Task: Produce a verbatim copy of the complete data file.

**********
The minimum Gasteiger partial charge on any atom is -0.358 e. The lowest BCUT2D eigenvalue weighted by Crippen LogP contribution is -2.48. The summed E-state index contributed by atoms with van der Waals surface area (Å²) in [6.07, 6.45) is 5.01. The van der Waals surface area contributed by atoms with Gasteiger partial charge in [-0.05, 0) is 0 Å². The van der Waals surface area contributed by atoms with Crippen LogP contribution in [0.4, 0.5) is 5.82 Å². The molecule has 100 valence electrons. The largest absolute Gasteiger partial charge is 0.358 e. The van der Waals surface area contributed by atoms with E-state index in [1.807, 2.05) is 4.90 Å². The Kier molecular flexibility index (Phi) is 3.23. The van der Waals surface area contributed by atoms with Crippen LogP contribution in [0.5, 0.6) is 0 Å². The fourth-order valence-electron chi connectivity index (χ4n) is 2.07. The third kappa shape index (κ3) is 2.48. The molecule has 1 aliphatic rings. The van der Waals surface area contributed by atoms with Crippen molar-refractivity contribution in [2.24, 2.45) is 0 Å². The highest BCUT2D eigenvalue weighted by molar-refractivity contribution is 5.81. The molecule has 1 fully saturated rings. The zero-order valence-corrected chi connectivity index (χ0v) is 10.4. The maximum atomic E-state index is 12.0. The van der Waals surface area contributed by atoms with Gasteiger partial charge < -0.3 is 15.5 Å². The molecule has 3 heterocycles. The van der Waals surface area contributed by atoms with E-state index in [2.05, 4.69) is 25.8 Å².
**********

The minimum Gasteiger partial charge on any atom is -0.358 e. The lowest BCUT2D eigenvalue weighted by Crippen LogP contribution is -2.48. The summed E-state index contributed by atoms with van der Waals surface area (Å²) in [6.07, 6.45) is 5.01. The van der Waals surface area contributed by atoms with Gasteiger partial charge in [-0.05, 0) is 0 Å². The van der Waals surface area contributed by atoms with Crippen LogP contribution in [0.4, 0.5) is 5.82 Å². The molecule has 100 valence electrons. The largest absolute Gasteiger partial charge is 0.358 e. The van der Waals surface area contributed by atoms with E-state index in [1.807, 2.05) is 4.90 Å². The Kier molecular flexibility index (Phi) is 3.23. The van der Waals surface area contributed by atoms with Crippen LogP contribution in [0.5, 0.6) is 0 Å². The fourth-order valence-electron chi connectivity index (χ4n) is 2.07. The third kappa shape index (κ3) is 2.48. The molecule has 1 aliphatic rings. The van der Waals surface area contributed by atoms with Crippen molar-refractivity contribution in [2.24, 2.45) is 0 Å². The highest BCUT2D eigenvalue weighted by molar-refractivity contribution is 5.81. The molecule has 1 fully saturated rings. The zero-order valence-corrected chi connectivity index (χ0v) is 10.4. The maximum atomic E-state index is 12.0. The van der Waals surface area contributed by atoms with Gasteiger partial charge < -0.3 is 15.5 Å². The molecule has 3 heterocycles. The van der Waals surface area contributed by atoms with E-state index in [2.05, 4.69) is 25.8 Å².